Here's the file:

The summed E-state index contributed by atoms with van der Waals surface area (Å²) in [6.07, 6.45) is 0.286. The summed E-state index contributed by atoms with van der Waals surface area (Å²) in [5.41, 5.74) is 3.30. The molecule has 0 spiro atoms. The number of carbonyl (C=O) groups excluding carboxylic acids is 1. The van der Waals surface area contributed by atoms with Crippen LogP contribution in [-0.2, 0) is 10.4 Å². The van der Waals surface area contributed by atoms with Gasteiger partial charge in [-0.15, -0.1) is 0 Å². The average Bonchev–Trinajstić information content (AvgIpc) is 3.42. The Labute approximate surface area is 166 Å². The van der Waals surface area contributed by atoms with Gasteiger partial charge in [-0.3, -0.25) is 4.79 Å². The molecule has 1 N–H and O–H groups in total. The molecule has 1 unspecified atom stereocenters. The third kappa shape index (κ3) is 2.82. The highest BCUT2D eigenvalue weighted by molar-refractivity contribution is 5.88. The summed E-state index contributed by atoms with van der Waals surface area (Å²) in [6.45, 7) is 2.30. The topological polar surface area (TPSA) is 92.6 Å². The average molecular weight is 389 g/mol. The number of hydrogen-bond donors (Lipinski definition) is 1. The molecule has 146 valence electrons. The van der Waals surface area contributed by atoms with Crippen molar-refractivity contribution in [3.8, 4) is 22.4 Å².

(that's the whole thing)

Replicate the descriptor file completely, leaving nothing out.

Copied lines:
The summed E-state index contributed by atoms with van der Waals surface area (Å²) in [6.07, 6.45) is 0.286. The summed E-state index contributed by atoms with van der Waals surface area (Å²) in [5.41, 5.74) is 3.30. The molecule has 0 spiro atoms. The number of carbonyl (C=O) groups excluding carboxylic acids is 1. The van der Waals surface area contributed by atoms with Crippen LogP contribution in [-0.2, 0) is 10.4 Å². The van der Waals surface area contributed by atoms with Gasteiger partial charge in [-0.15, -0.1) is 0 Å². The average Bonchev–Trinajstić information content (AvgIpc) is 3.42. The Labute approximate surface area is 166 Å². The van der Waals surface area contributed by atoms with Gasteiger partial charge in [-0.3, -0.25) is 4.79 Å². The molecule has 1 N–H and O–H groups in total. The molecule has 1 unspecified atom stereocenters. The third kappa shape index (κ3) is 2.82. The highest BCUT2D eigenvalue weighted by molar-refractivity contribution is 5.88. The summed E-state index contributed by atoms with van der Waals surface area (Å²) in [6.45, 7) is 2.30. The topological polar surface area (TPSA) is 92.6 Å². The average molecular weight is 389 g/mol. The number of hydrogen-bond donors (Lipinski definition) is 1. The molecule has 146 valence electrons. The van der Waals surface area contributed by atoms with Crippen molar-refractivity contribution in [3.8, 4) is 22.4 Å².